Voters go with Kleeman, Hauck for commission

By Bryan Gallegos

Dunn County Herald

 

With a voter turnout that turned more than a few heads, Dunn County re-elected Robert Kleeman and Reinhard Hauck to the county commission.

More than 2,250 voters from a dozen precincts in the county cast their vote, either by hand at eight polling places, or by absentee ballot. It was the highest turnout in decades, officials said.

They cast their votes in local, state and national races, including the presidential race that saw Donald Trump defeat Hillary Clinton for the White House.

“That the most voters I’ve ever seen,” said Hauck, who served for years as the county auditor before running for the commission in 2012. “That’s great to see that many people voting.”

The Dunn County Commission race featured four running for office, two incumbents another with two terms under his belt and a newcomer. And it was close.

“We had some good candidates,” said Mary Smith, moments after she cast her vote. “It was hard to choose.”

Kleeman garnered the most votes with a total of 1,206, while Hauck had 1,082. The third candidate, Glenn Eckleberg, who was seeking his third term, had 707 votes. Political newcomer Joann Marsh-Brew had 689 votes.

These numbers are unofficial, said Dunn County Auditor Tracy Dolezal, until the Canvass Board can confirm them. The board, scheduled to meet on Monday, is made up of the chairman of the county commission, the county auditor and clerk & recorder, and representatives from each party in districts 4, 36 and 39, Dolezal said.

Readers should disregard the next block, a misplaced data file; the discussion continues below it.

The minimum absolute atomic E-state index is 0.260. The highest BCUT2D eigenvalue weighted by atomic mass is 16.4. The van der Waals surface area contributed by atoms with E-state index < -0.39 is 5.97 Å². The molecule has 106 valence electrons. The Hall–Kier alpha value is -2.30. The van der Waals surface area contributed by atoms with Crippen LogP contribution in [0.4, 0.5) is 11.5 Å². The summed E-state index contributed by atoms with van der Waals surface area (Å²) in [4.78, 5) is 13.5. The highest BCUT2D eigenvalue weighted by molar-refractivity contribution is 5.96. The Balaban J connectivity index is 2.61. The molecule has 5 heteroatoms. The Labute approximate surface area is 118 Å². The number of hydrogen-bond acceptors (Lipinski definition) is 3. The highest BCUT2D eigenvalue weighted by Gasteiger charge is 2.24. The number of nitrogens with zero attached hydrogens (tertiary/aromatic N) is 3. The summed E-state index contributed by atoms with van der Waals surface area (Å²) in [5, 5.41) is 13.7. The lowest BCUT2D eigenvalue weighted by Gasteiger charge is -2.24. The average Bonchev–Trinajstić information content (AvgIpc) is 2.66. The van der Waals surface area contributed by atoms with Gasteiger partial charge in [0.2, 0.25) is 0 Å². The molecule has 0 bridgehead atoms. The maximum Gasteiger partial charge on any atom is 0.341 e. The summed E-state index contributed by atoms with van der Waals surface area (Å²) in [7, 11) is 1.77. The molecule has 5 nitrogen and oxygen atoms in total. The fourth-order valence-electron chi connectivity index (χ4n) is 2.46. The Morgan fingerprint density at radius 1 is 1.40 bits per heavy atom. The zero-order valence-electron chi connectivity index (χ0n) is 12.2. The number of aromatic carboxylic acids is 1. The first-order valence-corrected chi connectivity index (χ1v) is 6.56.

The board will review all ballots, looking for potential discrepancies or irregularities, said Dolezal. After the review, the board will sign off on the electoral results.

“I appreciate the confidence the voters have put toward me,” said Hauck, adding that over the next four years, he plans to keep working on moving the county forward by keeping spending down.

With the oil boom down, it is a time of declining revenue. Hauck said his goal is to “try not to raise taxes.”

“We’re just going to have to do the best with what we have,” he said.

Kleeman’s victory earned him a spot on the commission for the fourth time. He served two full terms and most recently was completing a term during the time the commission was expanded to five commissioners.

He was unavailable for comment on Wednesday, but had said earlier  that “he wanted to be a spokesman for the people.”

“With my three children and seven grandkids here, I want to work to keep jobs available, yet make sure Dunn County stays a safe, clean and healthy place for people to raise their families,” Kleeman said before the election.

Both commissioners had previously indicated a frustration over the state usurping the county authority regarding environmental issues. Both have said they will continue to address those issues to ensure a proper procedure is in place.


Share this post

GAMES